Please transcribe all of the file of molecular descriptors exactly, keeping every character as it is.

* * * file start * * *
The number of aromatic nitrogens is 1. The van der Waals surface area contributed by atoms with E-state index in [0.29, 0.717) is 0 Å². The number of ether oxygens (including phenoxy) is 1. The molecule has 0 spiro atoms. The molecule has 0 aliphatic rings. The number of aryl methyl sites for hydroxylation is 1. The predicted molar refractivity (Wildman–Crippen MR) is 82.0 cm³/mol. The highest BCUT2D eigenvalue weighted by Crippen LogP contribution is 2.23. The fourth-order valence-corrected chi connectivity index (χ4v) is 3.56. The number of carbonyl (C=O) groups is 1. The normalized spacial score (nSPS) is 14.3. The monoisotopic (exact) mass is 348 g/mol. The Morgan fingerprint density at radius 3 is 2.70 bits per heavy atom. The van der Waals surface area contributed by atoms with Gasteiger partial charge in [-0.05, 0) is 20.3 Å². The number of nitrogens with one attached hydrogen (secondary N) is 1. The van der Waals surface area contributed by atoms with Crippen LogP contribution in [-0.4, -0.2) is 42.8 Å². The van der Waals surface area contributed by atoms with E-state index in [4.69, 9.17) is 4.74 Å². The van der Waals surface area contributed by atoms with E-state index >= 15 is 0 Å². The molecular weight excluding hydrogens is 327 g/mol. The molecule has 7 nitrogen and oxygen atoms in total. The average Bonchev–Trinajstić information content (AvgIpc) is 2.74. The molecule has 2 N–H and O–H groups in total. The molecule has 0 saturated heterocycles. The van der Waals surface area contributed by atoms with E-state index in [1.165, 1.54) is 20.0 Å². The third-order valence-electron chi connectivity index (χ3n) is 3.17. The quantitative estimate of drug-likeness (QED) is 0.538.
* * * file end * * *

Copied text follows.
The number of aromatic nitrogens is 1. The van der Waals surface area contributed by atoms with E-state index in [0.29, 0.717) is 0 Å². The number of ether oxygens (including phenoxy) is 1. The molecule has 0 spiro atoms. The molecule has 0 aliphatic rings. The number of aryl methyl sites for hydroxylation is 1. The predicted molar refractivity (Wildman–Crippen MR) is 82.0 cm³/mol. The highest BCUT2D eigenvalue weighted by Crippen LogP contribution is 2.23. The fourth-order valence-corrected chi connectivity index (χ4v) is 3.56. The number of carbonyl (C=O) groups is 1. The normalized spacial score (nSPS) is 14.3. The monoisotopic (exact) mass is 348 g/mol. The Morgan fingerprint density at radius 3 is 2.70 bits per heavy atom. The van der Waals surface area contributed by atoms with Gasteiger partial charge in [-0.05, 0) is 20.3 Å². The number of nitrogens with one attached hydrogen (secondary N) is 1. The van der Waals surface area contributed by atoms with Crippen LogP contribution in [-0.4, -0.2) is 42.8 Å². The van der Waals surface area contributed by atoms with E-state index in [4.69, 9.17) is 4.74 Å². The van der Waals surface area contributed by atoms with E-state index >= 15 is 0 Å². The molecular weight excluding hydrogens is 327 g/mol. The molecule has 7 nitrogen and oxygen atoms in total. The average Bonchev–Trinajstić information content (AvgIpc) is 2.74. The molecule has 2 N–H and O–H groups in total. The molecule has 0 saturated heterocycles. The van der Waals surface area contributed by atoms with E-state index in [1.165, 1.54) is 20.0 Å². The third-order valence-electron chi connectivity index (χ3n) is 3.17. The quantitative estimate of drug-likeness (QED) is 0.538.